Blog – President’s News 3/2021
Greetings From EUROGI,
In this blog I would like to focus on the recent submissions which EUROGI made to the European Commission in response to its call for comments on its draft Digital Decade 2030 targets document.
I am very pleased to say that EUROGI made two submissions regarding this call.
The one submission focused on the current problems which arise in obtaining harmonised authoritative core data across a Union. Basically, there are two problems that have been mentioned by our members: the first being, the cost of obtaining cross-border data in some cases, and the second being the fact that authoritative data is not properly harmonised. We are of the view that these problems arise from the lack of a single coordinating body at the European Union level which has responsibility in the geospatial domain for policy, legislation and monitoring, and where necessary, initiating enforcement measures at both the European Union and Member State levels. In our submission we emphasised the need for there to be an EU-wide geospatial policy framework and for there to be clearly defined roles and responsibilities such that an integrated approach to dealing with geospatial matters can be undertaken in the EU. We point out that we are fully aware of the difficulties which would no doubt be encountered in setting up a coordinating body, but indicate that there is a real need in this regard. We mention that a good example of success regarding meaningful coordination is provided by the swisstopo agency in Switzerland.
The second submission which we made quoted the often-repeated statement ‘everything occurs somewhere, and at some point in time’. The point was made that virtually all information can be geospatially tagged and that this (and time stamping) provides the basis for linking data across nearly all domains. An example from real life was provided of the very significant efficiency and efficacy gains which are possible as a result this sort of geospatial tagging.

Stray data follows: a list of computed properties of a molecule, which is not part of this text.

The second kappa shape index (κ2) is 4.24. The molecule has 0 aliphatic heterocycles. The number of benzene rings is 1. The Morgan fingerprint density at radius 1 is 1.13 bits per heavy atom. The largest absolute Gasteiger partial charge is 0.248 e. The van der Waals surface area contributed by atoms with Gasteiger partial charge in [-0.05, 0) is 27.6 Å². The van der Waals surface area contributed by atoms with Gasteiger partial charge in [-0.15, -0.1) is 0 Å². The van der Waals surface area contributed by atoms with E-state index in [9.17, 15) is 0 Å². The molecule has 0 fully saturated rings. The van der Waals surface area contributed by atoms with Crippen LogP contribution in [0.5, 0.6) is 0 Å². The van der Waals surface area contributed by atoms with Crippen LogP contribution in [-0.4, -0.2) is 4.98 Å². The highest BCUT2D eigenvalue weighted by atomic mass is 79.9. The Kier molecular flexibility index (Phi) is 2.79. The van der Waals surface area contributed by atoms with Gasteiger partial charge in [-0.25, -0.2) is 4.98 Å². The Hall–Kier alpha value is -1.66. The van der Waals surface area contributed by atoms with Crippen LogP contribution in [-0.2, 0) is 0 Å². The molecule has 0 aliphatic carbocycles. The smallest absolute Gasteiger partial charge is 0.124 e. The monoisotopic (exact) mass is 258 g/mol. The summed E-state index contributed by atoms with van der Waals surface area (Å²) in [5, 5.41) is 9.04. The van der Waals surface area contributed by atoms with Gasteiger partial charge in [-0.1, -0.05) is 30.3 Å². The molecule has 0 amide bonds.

For further information about these submissions please do not hesitate to contact our email@example.com.
Finally, I regard that making submissions such as the ones mentioned above as being one of EUROGI’s most important functions. However, I also believe that whilst making submissions is important, it is also important that we engage meaningfully with relevant officials in the Commission around these and the many other issues which are significant and important to our wider geospatial community. I am quite often reminded of the English saying ‘a rising tide lifts all boats‘, which I think has applicability for us here in EUROGI. The rising tide in our case is increasing the widespread and effective use of geospatial information and technologies, while the boats are us geospatial professionals, and also the wider community.
Keep safe … the coronavirus has most definitely not yet gone away.